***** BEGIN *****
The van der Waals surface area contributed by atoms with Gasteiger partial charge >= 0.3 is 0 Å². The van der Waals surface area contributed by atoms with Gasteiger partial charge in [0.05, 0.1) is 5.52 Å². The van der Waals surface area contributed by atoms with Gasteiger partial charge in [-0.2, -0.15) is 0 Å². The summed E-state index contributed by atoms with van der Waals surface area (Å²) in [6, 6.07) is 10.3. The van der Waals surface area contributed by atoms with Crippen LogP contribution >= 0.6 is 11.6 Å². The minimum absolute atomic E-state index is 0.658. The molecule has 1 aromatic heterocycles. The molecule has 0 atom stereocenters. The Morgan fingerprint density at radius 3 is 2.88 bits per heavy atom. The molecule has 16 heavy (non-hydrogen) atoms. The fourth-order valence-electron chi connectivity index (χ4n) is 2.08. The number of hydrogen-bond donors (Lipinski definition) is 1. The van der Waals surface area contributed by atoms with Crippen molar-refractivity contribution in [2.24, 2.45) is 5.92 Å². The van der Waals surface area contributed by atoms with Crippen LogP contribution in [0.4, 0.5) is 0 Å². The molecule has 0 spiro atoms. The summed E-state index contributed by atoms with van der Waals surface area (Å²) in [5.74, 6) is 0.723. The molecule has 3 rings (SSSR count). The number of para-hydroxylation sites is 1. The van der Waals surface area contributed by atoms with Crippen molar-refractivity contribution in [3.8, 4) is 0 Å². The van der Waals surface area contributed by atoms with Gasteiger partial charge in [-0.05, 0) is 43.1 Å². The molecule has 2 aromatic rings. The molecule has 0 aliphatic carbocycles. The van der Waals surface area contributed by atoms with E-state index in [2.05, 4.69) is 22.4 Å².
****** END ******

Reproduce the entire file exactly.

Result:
The van der Waals surface area contributed by atoms with Gasteiger partial charge >= 0.3 is 0 Å². The van der Waals surface area contributed by atoms with Gasteiger partial charge in [0.05, 0.1) is 5.52 Å². The van der Waals surface area contributed by atoms with Gasteiger partial charge in [-0.2, -0.15) is 0 Å². The summed E-state index contributed by atoms with van der Waals surface area (Å²) in [6, 6.07) is 10.3. The van der Waals surface area contributed by atoms with Crippen LogP contribution >= 0.6 is 11.6 Å². The minimum absolute atomic E-state index is 0.658. The molecule has 1 aromatic heterocycles. The molecule has 0 atom stereocenters. The Morgan fingerprint density at radius 3 is 2.88 bits per heavy atom. The molecule has 16 heavy (non-hydrogen) atoms. The fourth-order valence-electron chi connectivity index (χ4n) is 2.08. The number of hydrogen-bond donors (Lipinski definition) is 1. The van der Waals surface area contributed by atoms with Crippen molar-refractivity contribution in [2.24, 2.45) is 5.92 Å². The van der Waals surface area contributed by atoms with Crippen LogP contribution in [0.4, 0.5) is 0 Å². The molecule has 0 spiro atoms. The summed E-state index contributed by atoms with van der Waals surface area (Å²) in [5.74, 6) is 0.723. The molecule has 3 rings (SSSR count). The number of para-hydroxylation sites is 1. The van der Waals surface area contributed by atoms with Crippen molar-refractivity contribution in [3.8, 4) is 0 Å². The van der Waals surface area contributed by atoms with Gasteiger partial charge in [-0.05, 0) is 43.1 Å². The molecule has 2 aromatic rings. The molecule has 0 aliphatic carbocycles. The van der Waals surface area contributed by atoms with E-state index in [2.05, 4.69) is 22.4 Å².